I have just finished listening to Baroness Ashton at her Commissioner Hearing before the Foreign Affairs, Development, Budgetary Control, Trade and Constitutional Affairs Committees. I have to say she did extremely well. Cathy dealt ably with questions on everything from what to do with Iran to relations with the United States, and how she will set up and organise the new EU diplomatic service.
The only disappointment to me was the juvenile questions put by Conservative MEP Charles Tannock, whose views on Cathy I have already blogged about. In such an important forum, I would have hoped that the Tories could put to one side their petty campaign against Cathy, a campaign waged simply because she is from the Labour Party. While other MEPs asked questions of real foreign policy substance, Charles Tannock was able only to sling mud by asking about Cathy’s membership CND nearly 30 years ago.
I have previously blogged on the Parliament’s approval of the President of the Commission, Jose Manuel Barroso, for a second term. The 26 Commissioners-Designate (one from each Member State, with the exception of Portugal, President Barroso’s home country), each of whom will be in charge of a particular portfolio in the Commission, are now subject to approval of the Parliament.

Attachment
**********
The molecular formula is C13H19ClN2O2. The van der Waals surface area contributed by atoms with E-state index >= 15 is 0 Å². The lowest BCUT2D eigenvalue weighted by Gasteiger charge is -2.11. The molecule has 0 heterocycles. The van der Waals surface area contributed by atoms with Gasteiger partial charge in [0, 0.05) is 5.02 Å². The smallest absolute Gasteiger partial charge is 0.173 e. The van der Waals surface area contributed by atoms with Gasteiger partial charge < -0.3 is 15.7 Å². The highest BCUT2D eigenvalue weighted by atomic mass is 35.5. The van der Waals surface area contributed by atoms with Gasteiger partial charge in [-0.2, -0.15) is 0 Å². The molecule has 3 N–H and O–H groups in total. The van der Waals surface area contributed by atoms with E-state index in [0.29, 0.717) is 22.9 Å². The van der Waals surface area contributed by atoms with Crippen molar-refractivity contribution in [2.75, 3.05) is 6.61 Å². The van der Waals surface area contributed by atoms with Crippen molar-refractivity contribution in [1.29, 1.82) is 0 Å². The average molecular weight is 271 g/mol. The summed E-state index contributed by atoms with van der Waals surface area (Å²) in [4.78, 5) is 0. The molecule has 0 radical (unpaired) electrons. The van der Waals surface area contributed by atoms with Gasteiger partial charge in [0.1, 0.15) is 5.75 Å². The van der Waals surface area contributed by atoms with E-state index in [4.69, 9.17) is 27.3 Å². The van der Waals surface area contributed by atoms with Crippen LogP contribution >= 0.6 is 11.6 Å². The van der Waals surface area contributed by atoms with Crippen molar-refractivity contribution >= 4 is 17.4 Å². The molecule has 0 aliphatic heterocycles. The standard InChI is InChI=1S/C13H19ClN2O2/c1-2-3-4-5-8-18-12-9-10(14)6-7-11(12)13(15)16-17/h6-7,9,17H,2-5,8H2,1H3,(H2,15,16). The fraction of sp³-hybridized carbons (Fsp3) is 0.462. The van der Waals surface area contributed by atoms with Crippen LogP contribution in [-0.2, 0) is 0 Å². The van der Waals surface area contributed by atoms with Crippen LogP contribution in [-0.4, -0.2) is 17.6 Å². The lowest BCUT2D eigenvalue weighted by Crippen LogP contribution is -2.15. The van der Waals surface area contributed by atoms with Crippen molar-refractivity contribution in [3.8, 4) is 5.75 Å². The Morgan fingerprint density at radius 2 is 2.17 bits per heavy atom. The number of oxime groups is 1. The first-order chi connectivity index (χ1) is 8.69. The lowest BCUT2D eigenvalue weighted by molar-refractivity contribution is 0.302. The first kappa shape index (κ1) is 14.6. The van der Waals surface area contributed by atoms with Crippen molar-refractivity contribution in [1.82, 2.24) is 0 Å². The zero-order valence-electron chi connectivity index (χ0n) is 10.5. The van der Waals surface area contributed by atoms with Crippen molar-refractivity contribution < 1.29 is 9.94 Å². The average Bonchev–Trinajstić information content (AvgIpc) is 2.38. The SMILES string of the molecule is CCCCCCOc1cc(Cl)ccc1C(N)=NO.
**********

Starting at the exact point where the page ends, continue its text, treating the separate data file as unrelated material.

The Hearings, due to take place this week and next, are by no means a mere formality. As briefly mentioned in my previous post, during the course of the 2004 Hearings the Civil Liberties Committee brought about the resignation of Rocco Buttiglione, the original choice as Italian Commissioner, after in-depth questioning about his views on homosexuality. The Parliament’s role this time round has even more significance given the enhanced powers of the Parliament under the Lisbon Treaty.
These Hearings are a real opportunity for the Parliament to exercise scrutiny over the Commissioners-Designate, and in my opinion should not be used for mere political point scoring. Over the next few days, I will be attending and putting questions at several of the Hearings relevant to the Culture Committee. I will also be regularly tweeting and blogging on the progress of the Hearings. Each Commissioner will have an important and influential position and while Parliament takes its scrutinising role seriously, it is also important that we as MEPs communicate the progress of these hearings to keep you informed on the democratic appointment process taking place within the EU.
So please keep checking my blog and tweets. You never know, this year’s Hearings may provide more high level political drama! It’s happened before and could happen again.